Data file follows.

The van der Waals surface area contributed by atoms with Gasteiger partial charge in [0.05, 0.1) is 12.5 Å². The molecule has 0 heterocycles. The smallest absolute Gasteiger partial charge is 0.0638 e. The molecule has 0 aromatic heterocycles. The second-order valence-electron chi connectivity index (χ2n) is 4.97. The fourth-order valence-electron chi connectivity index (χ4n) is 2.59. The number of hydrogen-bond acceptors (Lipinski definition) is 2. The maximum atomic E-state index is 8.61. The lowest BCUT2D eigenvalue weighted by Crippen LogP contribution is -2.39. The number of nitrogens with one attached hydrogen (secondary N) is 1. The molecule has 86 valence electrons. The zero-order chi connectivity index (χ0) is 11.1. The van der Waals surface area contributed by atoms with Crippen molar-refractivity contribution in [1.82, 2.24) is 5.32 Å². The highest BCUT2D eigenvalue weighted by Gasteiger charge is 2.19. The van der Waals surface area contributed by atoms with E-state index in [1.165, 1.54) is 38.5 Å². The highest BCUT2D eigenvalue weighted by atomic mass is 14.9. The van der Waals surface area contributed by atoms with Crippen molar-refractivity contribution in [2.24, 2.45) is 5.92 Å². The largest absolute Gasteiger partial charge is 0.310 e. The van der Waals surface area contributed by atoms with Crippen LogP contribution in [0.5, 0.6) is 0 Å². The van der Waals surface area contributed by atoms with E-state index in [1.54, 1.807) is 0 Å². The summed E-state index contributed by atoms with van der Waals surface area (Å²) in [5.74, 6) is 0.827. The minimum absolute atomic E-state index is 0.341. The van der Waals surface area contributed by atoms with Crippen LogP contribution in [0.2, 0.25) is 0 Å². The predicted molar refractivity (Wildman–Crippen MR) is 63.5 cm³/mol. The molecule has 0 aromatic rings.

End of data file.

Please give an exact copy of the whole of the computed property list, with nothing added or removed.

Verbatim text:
The van der Waals surface area contributed by atoms with Gasteiger partial charge in [0.05, 0.1) is 12.5 Å². The molecule has 0 heterocycles. The smallest absolute Gasteiger partial charge is 0.0638 e. The molecule has 0 aromatic heterocycles. The second-order valence-electron chi connectivity index (χ2n) is 4.97. The fourth-order valence-electron chi connectivity index (χ4n) is 2.59. The number of hydrogen-bond acceptors (Lipinski definition) is 2. The maximum atomic E-state index is 8.61. The lowest BCUT2D eigenvalue weighted by Crippen LogP contribution is -2.39. The number of nitrogens with one attached hydrogen (secondary N) is 1. The molecule has 86 valence electrons. The zero-order chi connectivity index (χ0) is 11.1. The van der Waals surface area contributed by atoms with Crippen molar-refractivity contribution in [1.82, 2.24) is 5.32 Å². The highest BCUT2D eigenvalue weighted by Gasteiger charge is 2.19. The van der Waals surface area contributed by atoms with E-state index in [1.165, 1.54) is 38.5 Å². The highest BCUT2D eigenvalue weighted by atomic mass is 14.9. The van der Waals surface area contributed by atoms with Crippen molar-refractivity contribution in [2.24, 2.45) is 5.92 Å². The largest absolute Gasteiger partial charge is 0.310 e. The van der Waals surface area contributed by atoms with Crippen LogP contribution in [0.5, 0.6) is 0 Å². The van der Waals surface area contributed by atoms with E-state index in [1.54, 1.807) is 0 Å². The summed E-state index contributed by atoms with van der Waals surface area (Å²) in [5.74, 6) is 0.827. The minimum absolute atomic E-state index is 0.341. The van der Waals surface area contributed by atoms with Crippen LogP contribution in [0.2, 0.25) is 0 Å². The predicted molar refractivity (Wildman–Crippen MR) is 63.5 cm³/mol. The molecule has 0 aromatic rings.